Right-wing groups including the English Defence League are preparing for protests around the UK
The UK is preparing for weekend clashes with right-wing extremists and copycat terror attacks after the killing of British soldier Lee Rigby in Woolwich.
Police have arrested three people ahead of planned protests in Newcastle.
The English Defence League and Newcastle Unites are both holding marches and demonstrations in the city centre on Saturday afternoon.
Ahead of the protests, Northumbria Police have arrested three men, two from Gateshead and one from Stockton, on suspicion of posting racist tweets.
Newcastle Area Commander Chief Superintendent Gary Calvert told Chronicle Live: "We appreciate that the events in London on Thursday may have heightened community concerns about this weekend's planned protests in Newcastle."
London's Metropolitan Police has mobilised more than 1,000 officers ready to be sent to potential trouble spots with armed response units. Extra patrols are on hand to head to mosques and other religious sites which are targets for far-right groups.
A hotline for recording Islamophobic crimes said 150 incidents have been reported over the past two days.
Tell Mama, the charity monitoring anti-Muslim attacks has logged 83 new reports of violent threats reported by Muslims to its helpline. The charity normally receives four to eight calls per day.
The English Defence League held a rally of its followers in the streets of Woolwich on the night of the killing, and mosques have been targeted by far-right extremists around the country.
Geoffrey Ryan from Braintree is to appear in court charged with two counts of possession of offensive weapons and affray, after an attack on the Al Falah Braintree Islamist Centre the day after the murder.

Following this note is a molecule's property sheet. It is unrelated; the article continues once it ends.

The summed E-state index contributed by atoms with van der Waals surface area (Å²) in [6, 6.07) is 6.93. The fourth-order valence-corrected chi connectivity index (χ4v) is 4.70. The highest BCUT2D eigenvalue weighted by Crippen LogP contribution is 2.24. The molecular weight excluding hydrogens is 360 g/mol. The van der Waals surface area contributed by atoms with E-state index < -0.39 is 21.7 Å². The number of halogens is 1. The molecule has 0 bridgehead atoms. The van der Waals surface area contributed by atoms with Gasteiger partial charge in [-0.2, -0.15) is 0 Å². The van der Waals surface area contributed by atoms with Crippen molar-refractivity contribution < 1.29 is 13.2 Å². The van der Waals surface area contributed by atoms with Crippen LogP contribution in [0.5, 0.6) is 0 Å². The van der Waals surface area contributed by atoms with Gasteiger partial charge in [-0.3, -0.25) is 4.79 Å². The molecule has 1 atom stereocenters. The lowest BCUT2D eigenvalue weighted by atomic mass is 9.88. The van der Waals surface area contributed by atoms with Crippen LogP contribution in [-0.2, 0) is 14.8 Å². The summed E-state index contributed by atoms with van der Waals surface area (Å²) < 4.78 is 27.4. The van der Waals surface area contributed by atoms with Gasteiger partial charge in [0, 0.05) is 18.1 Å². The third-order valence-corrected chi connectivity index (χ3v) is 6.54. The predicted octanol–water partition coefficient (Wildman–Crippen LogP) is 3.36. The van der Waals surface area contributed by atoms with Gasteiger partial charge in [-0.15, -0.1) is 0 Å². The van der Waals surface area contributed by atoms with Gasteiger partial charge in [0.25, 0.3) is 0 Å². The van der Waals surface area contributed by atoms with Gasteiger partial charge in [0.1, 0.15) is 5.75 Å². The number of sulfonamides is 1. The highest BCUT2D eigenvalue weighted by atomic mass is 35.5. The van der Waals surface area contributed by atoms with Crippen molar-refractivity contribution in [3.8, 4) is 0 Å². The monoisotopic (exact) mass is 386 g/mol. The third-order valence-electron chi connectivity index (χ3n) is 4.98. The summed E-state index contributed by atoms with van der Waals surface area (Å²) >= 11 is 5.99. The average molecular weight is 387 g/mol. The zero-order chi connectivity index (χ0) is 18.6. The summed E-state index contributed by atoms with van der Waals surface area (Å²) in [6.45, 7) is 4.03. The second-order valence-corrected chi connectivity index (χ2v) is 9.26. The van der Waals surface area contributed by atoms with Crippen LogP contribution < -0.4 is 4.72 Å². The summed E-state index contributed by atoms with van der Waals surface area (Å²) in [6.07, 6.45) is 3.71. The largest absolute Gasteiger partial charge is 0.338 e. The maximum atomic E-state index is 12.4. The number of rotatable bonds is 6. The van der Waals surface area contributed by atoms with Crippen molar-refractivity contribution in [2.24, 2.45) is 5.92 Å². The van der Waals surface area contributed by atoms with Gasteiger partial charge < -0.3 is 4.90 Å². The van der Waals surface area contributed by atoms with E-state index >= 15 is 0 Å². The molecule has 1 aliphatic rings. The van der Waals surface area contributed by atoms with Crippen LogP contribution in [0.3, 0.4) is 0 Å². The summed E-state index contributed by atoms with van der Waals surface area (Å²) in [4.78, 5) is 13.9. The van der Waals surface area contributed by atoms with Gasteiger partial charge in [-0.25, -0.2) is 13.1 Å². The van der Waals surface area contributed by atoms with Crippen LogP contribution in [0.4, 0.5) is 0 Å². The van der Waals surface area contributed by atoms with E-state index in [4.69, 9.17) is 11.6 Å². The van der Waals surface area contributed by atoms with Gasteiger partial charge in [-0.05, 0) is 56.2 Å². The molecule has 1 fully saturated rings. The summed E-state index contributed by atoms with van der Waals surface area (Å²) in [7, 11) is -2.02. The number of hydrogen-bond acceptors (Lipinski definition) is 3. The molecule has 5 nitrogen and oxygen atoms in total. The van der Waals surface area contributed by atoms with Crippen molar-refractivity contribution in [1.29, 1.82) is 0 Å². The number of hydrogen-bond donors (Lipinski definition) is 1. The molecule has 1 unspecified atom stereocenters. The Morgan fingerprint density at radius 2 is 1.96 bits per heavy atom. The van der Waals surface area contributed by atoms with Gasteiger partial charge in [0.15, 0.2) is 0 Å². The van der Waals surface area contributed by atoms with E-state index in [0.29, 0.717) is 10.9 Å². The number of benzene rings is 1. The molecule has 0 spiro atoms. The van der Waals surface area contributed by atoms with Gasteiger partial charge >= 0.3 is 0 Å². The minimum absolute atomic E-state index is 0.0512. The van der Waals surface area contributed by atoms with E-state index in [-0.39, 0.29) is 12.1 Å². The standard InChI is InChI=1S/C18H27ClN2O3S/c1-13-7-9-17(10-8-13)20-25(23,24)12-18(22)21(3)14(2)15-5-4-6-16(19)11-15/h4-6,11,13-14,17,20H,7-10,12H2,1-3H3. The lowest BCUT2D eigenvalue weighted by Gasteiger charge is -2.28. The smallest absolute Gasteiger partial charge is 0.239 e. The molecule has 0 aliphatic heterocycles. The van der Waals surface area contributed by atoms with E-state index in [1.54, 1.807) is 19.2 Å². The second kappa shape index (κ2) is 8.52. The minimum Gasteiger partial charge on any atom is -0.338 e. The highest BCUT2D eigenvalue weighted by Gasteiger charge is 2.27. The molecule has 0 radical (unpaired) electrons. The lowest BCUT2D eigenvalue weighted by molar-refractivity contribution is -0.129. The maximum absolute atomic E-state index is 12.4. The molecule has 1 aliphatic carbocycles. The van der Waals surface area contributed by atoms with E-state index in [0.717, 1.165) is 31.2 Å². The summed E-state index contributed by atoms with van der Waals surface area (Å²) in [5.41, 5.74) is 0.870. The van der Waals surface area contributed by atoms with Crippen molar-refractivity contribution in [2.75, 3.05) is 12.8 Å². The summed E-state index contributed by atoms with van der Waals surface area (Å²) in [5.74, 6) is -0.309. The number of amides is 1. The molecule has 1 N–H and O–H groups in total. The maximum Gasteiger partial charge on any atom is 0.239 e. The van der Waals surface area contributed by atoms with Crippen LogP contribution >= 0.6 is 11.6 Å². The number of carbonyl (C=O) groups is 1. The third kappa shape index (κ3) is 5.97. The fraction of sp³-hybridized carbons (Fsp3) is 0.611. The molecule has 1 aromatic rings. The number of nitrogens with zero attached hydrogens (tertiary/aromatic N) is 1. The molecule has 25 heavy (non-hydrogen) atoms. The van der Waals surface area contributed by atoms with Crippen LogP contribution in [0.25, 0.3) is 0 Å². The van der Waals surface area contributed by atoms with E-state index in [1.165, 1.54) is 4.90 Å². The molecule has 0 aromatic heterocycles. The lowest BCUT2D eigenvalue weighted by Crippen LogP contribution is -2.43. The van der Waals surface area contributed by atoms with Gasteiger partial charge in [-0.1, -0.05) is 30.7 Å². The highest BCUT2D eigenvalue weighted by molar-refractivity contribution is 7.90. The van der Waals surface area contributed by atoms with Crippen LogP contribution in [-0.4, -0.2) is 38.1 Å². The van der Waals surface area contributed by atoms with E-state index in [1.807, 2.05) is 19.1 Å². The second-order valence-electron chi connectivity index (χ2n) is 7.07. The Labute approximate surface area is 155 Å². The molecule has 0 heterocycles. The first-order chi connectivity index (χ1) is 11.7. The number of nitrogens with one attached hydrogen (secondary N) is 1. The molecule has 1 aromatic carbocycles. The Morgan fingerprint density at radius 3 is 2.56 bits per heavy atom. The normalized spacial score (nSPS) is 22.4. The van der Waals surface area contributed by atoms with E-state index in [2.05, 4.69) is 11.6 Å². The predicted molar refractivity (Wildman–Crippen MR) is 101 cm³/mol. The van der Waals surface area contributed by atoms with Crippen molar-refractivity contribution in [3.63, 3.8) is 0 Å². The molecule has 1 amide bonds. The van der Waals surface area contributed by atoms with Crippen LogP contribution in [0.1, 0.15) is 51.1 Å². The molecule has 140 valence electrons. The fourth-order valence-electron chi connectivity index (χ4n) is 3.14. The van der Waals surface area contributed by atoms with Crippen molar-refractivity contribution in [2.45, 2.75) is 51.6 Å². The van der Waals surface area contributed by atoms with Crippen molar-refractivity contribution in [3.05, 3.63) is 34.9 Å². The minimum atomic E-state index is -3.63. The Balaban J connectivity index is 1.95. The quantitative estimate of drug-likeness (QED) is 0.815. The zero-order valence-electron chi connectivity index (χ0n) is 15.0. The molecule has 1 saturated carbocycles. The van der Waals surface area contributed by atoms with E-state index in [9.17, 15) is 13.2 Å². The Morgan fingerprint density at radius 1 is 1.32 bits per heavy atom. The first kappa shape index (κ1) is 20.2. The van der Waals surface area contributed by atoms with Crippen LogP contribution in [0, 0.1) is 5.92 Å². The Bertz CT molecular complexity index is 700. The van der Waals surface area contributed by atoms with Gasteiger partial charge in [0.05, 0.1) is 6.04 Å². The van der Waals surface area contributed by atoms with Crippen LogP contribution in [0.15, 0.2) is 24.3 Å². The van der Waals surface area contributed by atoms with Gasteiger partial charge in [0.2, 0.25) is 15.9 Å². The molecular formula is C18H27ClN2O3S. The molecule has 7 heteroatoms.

The secretary of the Braintree mosque, Sikander Saleemy said it was like a "revenge attack".
In other parts of the country, Kent police said there had been criminal damage caused to a mosque in Canterbury Street, Gillingham, describing it as "racially-aggravated criminal damage".
"We can see the tempo being raised," said Maajid Nawaz, a former jihadist who is now with the anti-extremist Quilliam Foundation.
"One of the reasons why these guys acted in this theatrical way was because of the propaganda effect so others would be inspired to do the same thing. The nature of these attacks are that they are so easy to do, and we have definitely seen an increase in chatter calling for such things since the attack," he said.
Right-wing extremists including the English Defence League, said they would be holding demonstrations over the coming weeks.
Fiyaz Mughal, Co-ordinator of Tell MAMA and Director of Faith Matters said: "My colleagues and I have been shocked at the amount of hate that we are finding online, particularly anti-Muslim prejudice and racial hate.
"We are calling on police and politicians to do more to tackle this shameful wave of fear and prejudice. From the internet, to the workplace, the street and even houses of worship, too often Muslim women and men are becoming the target of vicious, sometimes violent, abuse."
Rise in atttacks on Muslims in the UK
- 632 anti-Muslim hate incidents reported to 'MAMA' since March 2012
- Muslim women increasingly targeted (58% of all incidents)
- Victims of attack range from five-year-old child to 89-year-old pensioner
- 2:1 ratio of female victims in Islamic clothing to men in Islamic clothing
- 74% of incidents take place on-line
- 6% incidents involve attacks on mosques/property
- 5% of victims are white converts to Islam
- Three-quarters (75%) of perpetrators are male
- Far Right BNP/EDL supporters linked to over half (54%) of all cases
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